Archive | March 2008

Urban Decay vs. L’Oreal Eye Shadow Base

In this corner (right):Urban Decay Eye Shadow Primer Potion, a strong favorite of mine and the heavy-weight champion of the beauty world!

In this corner (left): L’Oreal De-Crease Eye Shadow Base, the newest addition to my make-up bag, in a trial run against my old stand-by. Will it be able to hang…and possibly replace the Urban Decay champ?

I applied the L’Oreal Eye Shadow Base this morning, and immediately I noticed the difference in applicator. Urban Decay’s is smaller and sturdier, while L’Oreal’s is like a broad, soft sponge. Forget applying the L’Oreal base with just the applicator; you’ll end up with gobs on your eyelids and there’s no way it will cover evenly. No big deal though. Just dab it with your finger to blend evenly and ensure a smooth base for your eye shadow.

One thing the L’Oreal product has going for it is that it costs half as much as Urban Decay’s primer. I can also find the L’Oreal product even in little hick town stores, while I have to order Urban Decay online (and pay shipping).

The two eye shadow bases are slugging it out right now with no clear winner announced yet! After I’ve had a few days to test run the L’Oreal base, I’ll let you know which one is the champ.


Our Messages to Little Girls

I’ve been thinking of the kids a lot lately, and if you have been reading my Smirking Cat blog, you know that raising strong, confident girls has been a concern of mine lately. (Of course I want the boys to be strong and confident too…it just seems like there are far more poisons in our culture attacking girls than boys, and parents need to fight that, not contribute to it.)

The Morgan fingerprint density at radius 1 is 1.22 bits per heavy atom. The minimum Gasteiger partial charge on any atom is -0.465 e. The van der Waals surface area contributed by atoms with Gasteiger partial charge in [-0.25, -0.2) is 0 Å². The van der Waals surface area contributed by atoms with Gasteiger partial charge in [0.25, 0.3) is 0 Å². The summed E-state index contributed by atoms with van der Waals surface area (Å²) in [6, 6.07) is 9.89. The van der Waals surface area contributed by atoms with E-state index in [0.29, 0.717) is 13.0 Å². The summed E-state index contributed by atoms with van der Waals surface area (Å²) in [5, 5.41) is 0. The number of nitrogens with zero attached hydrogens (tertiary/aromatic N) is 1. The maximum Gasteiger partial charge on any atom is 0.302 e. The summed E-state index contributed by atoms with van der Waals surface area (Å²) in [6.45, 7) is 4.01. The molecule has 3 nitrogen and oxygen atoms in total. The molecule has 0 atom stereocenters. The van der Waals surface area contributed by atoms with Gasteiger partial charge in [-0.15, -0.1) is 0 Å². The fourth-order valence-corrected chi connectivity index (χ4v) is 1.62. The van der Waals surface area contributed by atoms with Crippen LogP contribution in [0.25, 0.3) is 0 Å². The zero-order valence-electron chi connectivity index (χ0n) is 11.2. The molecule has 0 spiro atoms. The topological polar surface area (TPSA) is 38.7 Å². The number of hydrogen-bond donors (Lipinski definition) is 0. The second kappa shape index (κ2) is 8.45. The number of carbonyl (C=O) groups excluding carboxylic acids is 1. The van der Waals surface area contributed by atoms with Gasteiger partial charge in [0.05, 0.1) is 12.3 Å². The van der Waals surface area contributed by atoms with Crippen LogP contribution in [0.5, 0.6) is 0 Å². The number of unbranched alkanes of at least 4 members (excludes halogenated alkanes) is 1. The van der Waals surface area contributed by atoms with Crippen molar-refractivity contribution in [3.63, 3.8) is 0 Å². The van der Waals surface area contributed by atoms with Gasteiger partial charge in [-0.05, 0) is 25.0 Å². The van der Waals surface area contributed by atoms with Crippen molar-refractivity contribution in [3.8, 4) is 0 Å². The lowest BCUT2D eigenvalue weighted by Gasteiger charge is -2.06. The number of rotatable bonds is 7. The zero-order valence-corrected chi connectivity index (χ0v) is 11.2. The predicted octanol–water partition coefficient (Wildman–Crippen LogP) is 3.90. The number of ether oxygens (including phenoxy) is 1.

How is that relevant to this beauty blog? Well, I would love to hear what you think about raising strong, healthy, confident children, particularly girls, in a society so enraptured with appearance at the expense of character or inner beauty.

What message would you like to share with your daughters, your nieces, your friends’ children, any little girl growing up in a world that emphasizes her hair and body over her achievements and ambitions?

I know what I would like to tell them, and hope they remember. I would tell them, “You are smart, funny, creative, and strong. You are also beautiful, but please don’t think you are defined by what you look like. Please don’t fall into the trap of defining yourself by what you look like! Your face, your hair, your body, are all parts of you, not the essence of you. Society will tell you you’re not thin enough, not blonde enough, don’t have long enough hair, your lashes aren’t thick enough, your forehead isn’t smooth enough, your lips aren’t inflated enough….society will keep smashing you until you break if you let it. DON’T. When you think of who you are, remember what I told you first…you are smart, funny, creative, and strong. You are many things, and you can do many things. When people try to box you in and define you by your looks, speak up and don’t let them. When people try to tell you what you can’t do or what you should do, tell them you have your own mind. When this beauty-obsessed, woman-devaluing society tries to kick you, step aside and let it fall on its face in the wake of your own knowledge of your strength, your inner beauty, and your transcendence over shallow and petty definitions of a human being.”

I have luckily managed to strike a healthy balance between enjoying make-up as a fun, creative outlet, but mainly appreciating and highly valuing my abilities, talents, and achievements. I don’t define who I am, by what I look like. I fear Dove and Sunflower will be snared in that trap, measuring their worth by their attractiveness to others who don’t even care what shines inside of them. It’s a pit so many little girls are in danger of falling into, and the only ones who change that is us. All of us.